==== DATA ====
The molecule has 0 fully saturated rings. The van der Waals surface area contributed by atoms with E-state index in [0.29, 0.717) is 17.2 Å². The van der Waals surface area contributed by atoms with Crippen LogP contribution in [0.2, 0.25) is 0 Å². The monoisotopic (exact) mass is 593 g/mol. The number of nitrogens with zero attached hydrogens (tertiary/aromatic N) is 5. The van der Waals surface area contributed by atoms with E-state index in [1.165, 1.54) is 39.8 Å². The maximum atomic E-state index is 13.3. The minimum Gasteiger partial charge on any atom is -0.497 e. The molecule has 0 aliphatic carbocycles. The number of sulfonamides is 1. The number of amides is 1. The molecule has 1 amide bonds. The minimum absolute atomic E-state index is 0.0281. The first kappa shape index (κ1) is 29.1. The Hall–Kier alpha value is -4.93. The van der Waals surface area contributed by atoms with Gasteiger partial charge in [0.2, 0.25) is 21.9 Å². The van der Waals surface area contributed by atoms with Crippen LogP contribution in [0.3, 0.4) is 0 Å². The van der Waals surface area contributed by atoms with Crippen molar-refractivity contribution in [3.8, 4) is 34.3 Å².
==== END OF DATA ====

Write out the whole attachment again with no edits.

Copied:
The molecule has 0 fully saturated rings. The van der Waals surface area contributed by atoms with E-state index in [0.29, 0.717) is 17.2 Å². The van der Waals surface area contributed by atoms with Crippen LogP contribution in [0.2, 0.25) is 0 Å². The monoisotopic (exact) mass is 593 g/mol. The number of nitrogens with zero attached hydrogens (tertiary/aromatic N) is 5. The van der Waals surface area contributed by atoms with E-state index in [1.165, 1.54) is 39.8 Å². The maximum atomic E-state index is 13.3. The minimum Gasteiger partial charge on any atom is -0.497 e. The molecule has 0 aliphatic carbocycles. The number of sulfonamides is 1. The number of amides is 1. The molecule has 1 amide bonds. The minimum absolute atomic E-state index is 0.0281. The first kappa shape index (κ1) is 29.1. The Hall–Kier alpha value is -4.93. The van der Waals surface area contributed by atoms with Gasteiger partial charge in [0.2, 0.25) is 21.9 Å². The van der Waals surface area contributed by atoms with Crippen LogP contribution in [0.3, 0.4) is 0 Å². The van der Waals surface area contributed by atoms with Crippen molar-refractivity contribution in [3.8, 4) is 34.3 Å².